Such are the expressions used by Lichefild; but
I suspect the sense
here ought to have been, That the kutwal required De Gama to land
immediately, that he might go to Calicut, on purpose to be presented
to the zamorin.—E.
 In Astley, I. 81. this place is named Kapokats.—E.
 Kafr is an Arabic word, signifying an infidel
or unbeliever; and is
applied by the Mahometans to all who do not believe the doctrines of
Mahomet, and especially to all who worship images, including the Roman
Catholics. The priests mentioned in the text were obviously bramins.
The origin of the term here used by mistake, was obviously from the
interpretation of Bontaybo, the friendly Moor; and explains the
mistake of De Gama in believing the Malabars to have been Christians.
Bontaybo applied the same significant term of kafr to the image
worshippers of all denominations, without discriminating one species
of idolater from another.—E.
 On this part of the text, the author, or the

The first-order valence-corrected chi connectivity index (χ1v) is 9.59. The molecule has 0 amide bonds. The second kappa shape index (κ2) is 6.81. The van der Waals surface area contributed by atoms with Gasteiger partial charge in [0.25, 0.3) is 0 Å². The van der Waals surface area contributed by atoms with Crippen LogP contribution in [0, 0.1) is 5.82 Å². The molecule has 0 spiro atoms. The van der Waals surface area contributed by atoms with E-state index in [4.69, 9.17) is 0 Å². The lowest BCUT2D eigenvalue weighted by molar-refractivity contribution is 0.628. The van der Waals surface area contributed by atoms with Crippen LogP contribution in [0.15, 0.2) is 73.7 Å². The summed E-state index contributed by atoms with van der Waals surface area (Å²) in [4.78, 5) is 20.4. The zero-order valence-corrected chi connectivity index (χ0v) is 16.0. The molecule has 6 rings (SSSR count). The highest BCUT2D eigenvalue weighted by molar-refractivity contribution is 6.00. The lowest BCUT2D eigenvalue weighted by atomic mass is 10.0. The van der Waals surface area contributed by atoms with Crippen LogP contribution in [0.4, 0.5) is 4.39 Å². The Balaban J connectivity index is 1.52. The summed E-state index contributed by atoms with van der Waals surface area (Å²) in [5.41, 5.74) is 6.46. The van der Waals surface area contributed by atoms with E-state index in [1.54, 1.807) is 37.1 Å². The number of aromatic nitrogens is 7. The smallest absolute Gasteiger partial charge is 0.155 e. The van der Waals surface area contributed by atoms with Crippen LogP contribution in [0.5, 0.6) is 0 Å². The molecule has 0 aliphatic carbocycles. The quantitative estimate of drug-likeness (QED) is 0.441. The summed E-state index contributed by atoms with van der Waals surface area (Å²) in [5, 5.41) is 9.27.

makes the following singular marginal reflection:—“The general
deceived, committeth idolatry with the Devil.”—E.
 Astley, I. 24. a.
 Called in Astley sharafins.—Astl. I. 36.
 De Faria says that this fleet belonged to a pirate
named Timoja, of
whom frequent mention will be made hereafter; and that the eight ships
were so linked together, and covered over with boughs of trees, that
they resembled a floating island.—Astl. I. 38. a.
 More probably Anche-diva, or Ange-diva.—Astl. I. 38. b.
 These vessels seem more probably to have been
the squadron of Timoja.
—Astl. I. 38. c.
 Frangnes, Franghis, or Feringays, a common name
all over the East
for Europeans; assuredly derived from the Francs or French, long known
as the great enemy of the Mahometans, by their exploits in the
 De Faria says this person was a Jew, and that
he made the sign of
the cross from the shore to be taken on board.—Astl. I. 39. b.
 Or rather one of the three kings of Collen.—Astl. I. 39.
 Since called Cuama.—Astl. I. 39. c.
 Magadoxo is in lat. 2 deg. 20’ N. and about 45 deg. 40’ E. long.—E.
 Pate stands on the coast of Zanguebar, on the
Rio Grande, one of the
mouths of the river Zebee, in lat. 1 deg. 50’ S. and about 41 deg. 20’ E. long.
 De Faria says this ship was lost on the shoals
called after her name
but the men were saved.—Astl. I. 40. a.
 De Faria alleges that Coello was separated by
a storm near Cape Verd,
and arrived at Lisbon, thinking De Gama had got home before him.—Astl.
I. 40. b.